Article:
- Programs that use up a lot of disk space when running. You can check that on the task manager. If the program uses a lot of disk space, it will quickly wear out a flash drive by using up write cycles. Virtual machines are one example of this.
- Programs with .NET dependencies. You won't be able to run it on other computers without that .NET version.
- Programs with different installers for different windows versions. You'd have to create separate portable apps for each versions if you want to run it on many other machines.
- Programs that store necessary data on temp files. Check by opening RUN and type in %temp%. Maybe try deleting the file and running your program again. Apparently, only poorly written programs save important info there. Furthermore, it's difficult to separate the necessary vs unnecessary info and those files accumulate a lot of data. This makes it a burden to just store all the file contents with your portable program.
- Programs that need constant updates. Again, that uses up write cycles.
- Download and install the the 32-bit program, as normal. Save it on an easily accessible place such as on the Desktop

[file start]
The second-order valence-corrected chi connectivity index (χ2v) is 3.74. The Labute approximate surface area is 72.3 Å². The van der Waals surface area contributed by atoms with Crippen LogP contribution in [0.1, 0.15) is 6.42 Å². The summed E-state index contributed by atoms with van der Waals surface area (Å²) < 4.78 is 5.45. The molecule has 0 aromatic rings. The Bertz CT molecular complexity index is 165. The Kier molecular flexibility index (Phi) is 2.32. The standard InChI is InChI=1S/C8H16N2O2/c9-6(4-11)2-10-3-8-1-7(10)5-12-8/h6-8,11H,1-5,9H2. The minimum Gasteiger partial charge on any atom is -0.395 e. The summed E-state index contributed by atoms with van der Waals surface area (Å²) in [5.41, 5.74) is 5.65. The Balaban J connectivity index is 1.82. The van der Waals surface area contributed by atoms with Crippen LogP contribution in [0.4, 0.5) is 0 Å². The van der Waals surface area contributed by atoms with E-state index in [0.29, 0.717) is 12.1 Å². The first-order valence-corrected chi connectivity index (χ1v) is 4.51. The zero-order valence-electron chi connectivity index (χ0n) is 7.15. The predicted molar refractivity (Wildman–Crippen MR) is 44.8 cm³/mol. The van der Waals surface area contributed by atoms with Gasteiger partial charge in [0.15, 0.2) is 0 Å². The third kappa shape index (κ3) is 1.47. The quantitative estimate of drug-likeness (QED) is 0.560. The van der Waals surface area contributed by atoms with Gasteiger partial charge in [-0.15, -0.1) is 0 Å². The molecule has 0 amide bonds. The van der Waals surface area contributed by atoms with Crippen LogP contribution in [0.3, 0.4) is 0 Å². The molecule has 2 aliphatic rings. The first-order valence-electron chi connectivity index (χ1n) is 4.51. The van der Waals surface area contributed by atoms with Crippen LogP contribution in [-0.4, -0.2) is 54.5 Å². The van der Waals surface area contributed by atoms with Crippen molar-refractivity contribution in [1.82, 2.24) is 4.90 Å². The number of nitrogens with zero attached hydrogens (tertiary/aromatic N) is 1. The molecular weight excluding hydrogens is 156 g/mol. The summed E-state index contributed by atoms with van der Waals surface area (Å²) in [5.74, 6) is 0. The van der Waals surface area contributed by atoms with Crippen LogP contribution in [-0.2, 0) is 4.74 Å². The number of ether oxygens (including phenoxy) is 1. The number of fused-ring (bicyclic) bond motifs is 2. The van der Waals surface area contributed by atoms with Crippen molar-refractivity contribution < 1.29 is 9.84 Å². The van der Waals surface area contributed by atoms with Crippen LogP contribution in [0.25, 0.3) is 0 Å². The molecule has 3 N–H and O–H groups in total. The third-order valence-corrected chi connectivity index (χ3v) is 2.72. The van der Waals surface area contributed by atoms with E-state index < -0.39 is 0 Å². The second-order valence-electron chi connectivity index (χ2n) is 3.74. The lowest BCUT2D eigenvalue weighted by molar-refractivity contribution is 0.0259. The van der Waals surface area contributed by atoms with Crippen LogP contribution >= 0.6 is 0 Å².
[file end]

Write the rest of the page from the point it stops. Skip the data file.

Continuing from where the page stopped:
- In the program folder, create a new .bat file. Copy and paste in the code template at the bottom of this post.
- In the same folder, create a new folder called 'appinfo'
- Click Windows+R to open RUN, and type in regedit to open the registry manager. Under HKEY_CURRENT_USER\Software and HKEY_LOCAL_MACHINE\SOFTWARE, look for any registry keys that was created by the installer. If you find one, export the registry key path and save as a .reg file in the program folder. Add the .reg file after "REG IMPORT" on the .bat file and uncomment that line. Also, copy and paste the registry key path from the registry to the line "REG Delete".
- Run the program once by clicking the .exe file. Exit afterwards.
- Refresh or reopen registry manager. Look in the same places. Copy and Paste any new program-related paths after "REG DELETE" on the .bat file
- Using Run, type in %localappdata%. Then, try to judge if the data in those folder are valuable. Usually, folders containing logs can be safely deleted. Just type in "%LOCALAPPDATA%/program_folder" after "RMDIR /q /s". Otherwise copy and paste the folder name into the two conditionals in the .bat file. Then, move these folders to the appinfo folder on your flash drive.
- Repeat the step above for %temp%,%appdata%, and %userprofile%.
- Look up the .exe file that starts the program in the program folder. Copy and paste the name after "START /wait" on .bat file
- Modify the text after ":" to change the message that gets displayed on the terminal
- Save the .bat file and test it out by running it. Debug if necessary.
- Optional: Integrate it onto a portable launcher by following the steps on my post "Integrating Portable Apps into Launcher"
- Optional: Use compression tools such as PortableApps.com AppCompactor to save space.
- Move the entire folder onto a flashdrive. Try testing it out on many different computers
Portable App template